Abstract| Volume 18, ISSUE 4, SUPPLEMENT , S69, April 2017

(377) Pain-related anxiety and performance in an interdisciplinary pain management program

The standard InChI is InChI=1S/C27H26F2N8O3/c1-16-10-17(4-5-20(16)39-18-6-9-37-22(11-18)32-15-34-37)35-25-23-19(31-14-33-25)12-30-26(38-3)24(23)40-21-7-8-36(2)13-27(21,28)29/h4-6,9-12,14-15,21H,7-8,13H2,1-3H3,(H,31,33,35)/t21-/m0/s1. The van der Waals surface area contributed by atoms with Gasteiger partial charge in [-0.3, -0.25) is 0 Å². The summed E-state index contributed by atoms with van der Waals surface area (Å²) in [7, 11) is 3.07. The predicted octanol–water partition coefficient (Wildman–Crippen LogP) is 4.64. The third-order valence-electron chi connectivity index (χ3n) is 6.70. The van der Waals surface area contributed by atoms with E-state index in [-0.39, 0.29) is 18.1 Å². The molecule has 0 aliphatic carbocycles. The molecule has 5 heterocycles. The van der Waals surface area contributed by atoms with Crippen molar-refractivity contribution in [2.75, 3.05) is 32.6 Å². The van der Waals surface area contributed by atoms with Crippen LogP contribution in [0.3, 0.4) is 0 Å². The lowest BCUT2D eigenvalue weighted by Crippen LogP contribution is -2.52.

There are mixed findings regarding the relationships between pain-related anxiety and performance on the Functional Capacity Evaluation (FCE). No studies have evaluated the relationship between pain-related anxiety assessed via the Pain Anxiety Symptoms Scale (PASS-20) with FCE performance. This exploratory study investigated the relationships among pain-related anxiety and performance in an interdisciplinary pain program. Thirty-six chronic pain patients (mean age = 43 and mean pain duration = 33.17 months) with active worker’s compensation claims were included in the study. Outcome measures included the FCE and grip strength and patient’s perceptions of their disability (Pain Disability Index- PDI). Paired-samples t-tests were used to evaluate the impact of the pain program on pain-related anxiety, perceived disability, and grip strength. The results showed statistically significant reductions in PASS scores [all P’s < .05] and perceived disability [P < 0.001]. Although grip strength increased for both hands, these increases were not statistically significant [P’s = 0.169, 0.298]. The primary goal of the study was to investigate if initial pain-related anxiety would correlate with physical performance in the pain program. Pearson correlations assessed the relationships between initial PASS score and changes in grip strength and PDI totals, and the FCE strength level. The correlations were not statistically significant [all P’s > .05]. The final goal was to observe if reductions in pain-related anxiety would be associated with improvements in grip strength, perceived disability and performance on the FCE. Reductions in pain-related anxiety were not significantly associated with improvements in grip strength or FCE strength level [P > 0.05]; however, reductions in pain-related anxiety did correlate significantly with reductions in perceived disability [P’s < .05]. Thus, the initial level of pain-related anxiety was less predictive than was the patients’ reductions in their anxiety, via the effect of the pain program, on subsequent perceptions of disability.